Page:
Fact Sheet

You are here

Advice and Helpful Tips for Parents

Private and Public Service Interests for Youth

  • Maintain continuous dialogue with youth about their primary/secondary private sector/public service interests.
  • Chat with your son/daughter while in transit to/from sporting events/activities about their future plans/aspirations.
  • Get your son/daughter involved in community activities for obtaining school and volunteer service credit.
  • Share information about volunteering for public service activities (food shelters, school events, etc.).
  • Encourage your son or daughter to participate in a "volunteer" work experience opportunity with their school.
  • Have your son/daughter prepare a list of possible career choices and identify "pros" and "cons."
  • Encourage your son/daughter to participate in "free" resume writing seminars/workshops.
  • Encourage your son/daughter to participate in "free" interview techniques" seminars/workshops.
  • Arrange a "mock interview session" with your son/daughter for practice purposes; invite relatives to participate.

Personal and Professional Mentors for Youth

  • Identify individuals who play major roles in your teenager's life activities (teachers, counselors, doctors, etc.).
  • Identify relatives admired by your son/daughter that may serve as mentors.
  • Invite a few mentors (relatives and friends) to family cookouts that can share career advice and tips.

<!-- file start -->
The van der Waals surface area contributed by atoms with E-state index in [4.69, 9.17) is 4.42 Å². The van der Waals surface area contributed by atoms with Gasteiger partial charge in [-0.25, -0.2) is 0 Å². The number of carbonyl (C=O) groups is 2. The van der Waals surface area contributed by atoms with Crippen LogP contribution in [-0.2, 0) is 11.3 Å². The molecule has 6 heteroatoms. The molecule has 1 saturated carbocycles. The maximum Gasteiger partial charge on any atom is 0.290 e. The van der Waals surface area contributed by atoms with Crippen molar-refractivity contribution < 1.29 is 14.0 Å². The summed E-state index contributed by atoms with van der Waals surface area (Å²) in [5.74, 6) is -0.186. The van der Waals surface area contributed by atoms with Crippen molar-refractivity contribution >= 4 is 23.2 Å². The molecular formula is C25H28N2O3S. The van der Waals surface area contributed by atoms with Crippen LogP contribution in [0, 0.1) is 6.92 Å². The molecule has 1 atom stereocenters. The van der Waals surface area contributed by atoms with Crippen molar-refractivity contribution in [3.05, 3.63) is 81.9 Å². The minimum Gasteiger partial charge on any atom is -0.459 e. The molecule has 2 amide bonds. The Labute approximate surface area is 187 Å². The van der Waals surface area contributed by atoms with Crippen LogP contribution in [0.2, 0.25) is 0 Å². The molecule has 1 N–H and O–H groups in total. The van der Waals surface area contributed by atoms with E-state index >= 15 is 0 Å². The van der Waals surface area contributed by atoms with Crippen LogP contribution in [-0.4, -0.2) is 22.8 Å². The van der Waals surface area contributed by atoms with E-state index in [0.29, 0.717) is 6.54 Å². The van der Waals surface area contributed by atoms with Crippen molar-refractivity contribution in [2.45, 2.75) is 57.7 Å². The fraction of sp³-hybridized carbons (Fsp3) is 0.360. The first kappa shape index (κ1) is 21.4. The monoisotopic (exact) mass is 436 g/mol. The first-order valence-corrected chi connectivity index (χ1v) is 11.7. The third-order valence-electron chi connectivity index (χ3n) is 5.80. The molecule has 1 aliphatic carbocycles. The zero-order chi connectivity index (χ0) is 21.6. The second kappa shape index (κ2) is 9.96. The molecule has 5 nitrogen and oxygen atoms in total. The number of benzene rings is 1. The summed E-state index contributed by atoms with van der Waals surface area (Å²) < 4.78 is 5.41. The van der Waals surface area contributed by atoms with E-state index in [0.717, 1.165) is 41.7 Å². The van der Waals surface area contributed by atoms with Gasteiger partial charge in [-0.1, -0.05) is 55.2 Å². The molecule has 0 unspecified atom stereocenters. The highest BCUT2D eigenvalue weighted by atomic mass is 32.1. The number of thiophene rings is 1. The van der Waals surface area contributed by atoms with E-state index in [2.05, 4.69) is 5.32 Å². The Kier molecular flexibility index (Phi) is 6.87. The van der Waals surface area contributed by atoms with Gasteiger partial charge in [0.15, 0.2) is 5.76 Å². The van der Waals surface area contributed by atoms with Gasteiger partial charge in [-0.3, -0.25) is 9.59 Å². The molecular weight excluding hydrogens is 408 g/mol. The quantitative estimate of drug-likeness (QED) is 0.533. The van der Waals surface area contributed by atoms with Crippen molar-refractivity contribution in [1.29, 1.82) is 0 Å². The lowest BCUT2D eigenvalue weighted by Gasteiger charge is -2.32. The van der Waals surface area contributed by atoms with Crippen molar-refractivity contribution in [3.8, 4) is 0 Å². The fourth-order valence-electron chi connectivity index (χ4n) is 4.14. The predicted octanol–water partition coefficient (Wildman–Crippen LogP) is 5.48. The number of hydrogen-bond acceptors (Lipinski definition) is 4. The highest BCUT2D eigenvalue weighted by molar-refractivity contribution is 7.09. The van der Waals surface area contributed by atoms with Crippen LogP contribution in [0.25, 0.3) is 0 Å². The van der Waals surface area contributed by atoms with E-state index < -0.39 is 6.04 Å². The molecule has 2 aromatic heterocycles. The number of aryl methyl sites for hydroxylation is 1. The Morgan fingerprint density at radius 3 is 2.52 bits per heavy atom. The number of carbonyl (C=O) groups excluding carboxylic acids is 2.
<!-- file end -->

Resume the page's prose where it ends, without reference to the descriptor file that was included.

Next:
• Arrange a site visit to your current job to expose your son/daughter to the work environment; identify a few work ethics to share during this visit.
  • Use time spent in the car to identify a list of work ethics (arriving on time, being professional at all times, etc.)

Strategies for Identifying Occupations of Interest for Young Professionals (Youth)

  • Consider job security, health benefits, and geographic location – as the number one priority when searching for jobs.
  • Search for jobs that offer on-the-job training, professional development, and career advancement opportunities.
  • Search for jobs that offer flexible work schedules, telework programs, tuition assistance, and tuition reimbursement.

Competencies for Entry-Level Young Professionals (Youth)

Competency is observable behavior that demonstrates skills, learning, and experience.

  • Customer Service
  • Detail-Oriented
  • Communication
  • ArraChange Agent
  • Political Savvy
  • Independent Self Starter
  • Creative, Innovative
  • Critical Thinker
Updated: Wednesday, April 25, 2012